MBA Education & Careers
March 2006 20
What is Commodity Trading?
Any goods that are unbranded and are
commonly traded in the market, are called
commodities. Globally, the commodity
trade market is about three times the size of equities
trade market. In India, the commodities market is
still in a nascent stage and is going to be the next
big thing for investors. The expected growth rate
of commodity market is 40 per cent annually over
the next five years. The volume of business of the
24 commodity exchanges, including three national
exchanges, in the country during the year 2004-05
had touched a whopping Rs 5.71 lakh crore
(US$130 billion) while transactions during the first
six months of the current year has already touched
Rs 7.8 lakh crore.
The main difference between a commodity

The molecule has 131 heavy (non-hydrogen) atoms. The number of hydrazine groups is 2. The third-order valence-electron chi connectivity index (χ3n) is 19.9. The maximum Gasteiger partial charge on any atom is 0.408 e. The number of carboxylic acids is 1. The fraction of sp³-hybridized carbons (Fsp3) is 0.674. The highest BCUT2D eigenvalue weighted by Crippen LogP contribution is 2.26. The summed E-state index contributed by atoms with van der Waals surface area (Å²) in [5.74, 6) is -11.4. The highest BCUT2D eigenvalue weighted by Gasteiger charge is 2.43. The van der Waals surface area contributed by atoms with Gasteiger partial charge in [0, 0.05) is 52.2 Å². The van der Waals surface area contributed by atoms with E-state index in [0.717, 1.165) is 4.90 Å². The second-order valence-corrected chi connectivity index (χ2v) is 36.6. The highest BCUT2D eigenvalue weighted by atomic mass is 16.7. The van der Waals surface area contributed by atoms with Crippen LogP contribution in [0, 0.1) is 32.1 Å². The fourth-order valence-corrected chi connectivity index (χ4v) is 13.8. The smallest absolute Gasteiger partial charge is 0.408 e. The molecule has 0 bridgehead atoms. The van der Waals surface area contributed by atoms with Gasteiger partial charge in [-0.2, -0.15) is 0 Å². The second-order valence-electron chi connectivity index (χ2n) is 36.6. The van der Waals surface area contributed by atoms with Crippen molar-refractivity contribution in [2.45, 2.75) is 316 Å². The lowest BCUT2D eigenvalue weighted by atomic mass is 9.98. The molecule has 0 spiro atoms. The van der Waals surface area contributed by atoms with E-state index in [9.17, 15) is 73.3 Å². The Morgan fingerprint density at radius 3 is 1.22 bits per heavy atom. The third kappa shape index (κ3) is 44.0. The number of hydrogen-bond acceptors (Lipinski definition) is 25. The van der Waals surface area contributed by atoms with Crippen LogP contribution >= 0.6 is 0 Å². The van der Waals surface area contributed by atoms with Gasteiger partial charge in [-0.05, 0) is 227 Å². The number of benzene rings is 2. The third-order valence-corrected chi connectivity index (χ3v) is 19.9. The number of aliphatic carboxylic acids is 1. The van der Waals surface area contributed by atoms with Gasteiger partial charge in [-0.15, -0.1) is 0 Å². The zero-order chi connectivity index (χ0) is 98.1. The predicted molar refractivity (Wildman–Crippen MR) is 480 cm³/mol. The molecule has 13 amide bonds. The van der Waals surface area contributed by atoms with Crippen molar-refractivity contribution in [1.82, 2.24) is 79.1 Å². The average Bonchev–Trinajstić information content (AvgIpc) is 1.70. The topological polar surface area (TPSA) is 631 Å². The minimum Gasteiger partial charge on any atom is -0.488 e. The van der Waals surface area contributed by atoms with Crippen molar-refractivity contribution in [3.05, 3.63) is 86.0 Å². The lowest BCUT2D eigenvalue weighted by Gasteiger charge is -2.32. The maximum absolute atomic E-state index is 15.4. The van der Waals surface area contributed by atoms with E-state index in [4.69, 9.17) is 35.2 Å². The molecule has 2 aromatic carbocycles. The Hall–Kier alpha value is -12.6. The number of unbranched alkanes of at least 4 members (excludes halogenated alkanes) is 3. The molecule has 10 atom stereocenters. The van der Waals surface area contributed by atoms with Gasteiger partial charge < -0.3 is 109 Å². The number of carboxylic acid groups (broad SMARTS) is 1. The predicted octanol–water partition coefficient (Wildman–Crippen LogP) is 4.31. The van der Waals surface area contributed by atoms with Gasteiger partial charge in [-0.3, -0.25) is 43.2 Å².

exchange and stock exchange is as follows:
A commodity exchange deals in non-financial
commodities, be it agricultural commodities like
cotton, wheat, rice, groundnut, and non-agro
commodities like aluminum, zinc, and oil, whereas
a stock exchange deals in financial products like
stocks and government securities.
Commodity markets are quite like equity markets.
The commodity market also has two constituents
i.e. spot market and derivative market. In case of a
spot market, the commodities are bought and sold
for immediate delivery. In case of a commodities
derivative market, various financial instruments
involving commodities are traded on the
Commodity future is a derivative instrument for
the future delivery of a commodity on a fixed date
at a particular price. For e.g., if an investor
purchases a palm oil future, he is entering into a
contract to buy a fixed quantity of palm oil at a
future date. The future date is called the contract
expiry date. The fixed quantity is called the
contract size. Such a contract is called a Forward
Contract. These futures can be bought and sold
on the commodity exchanges.
Futures Contract is a type of forward contract.
Futures are exchange-traded contracts to sell or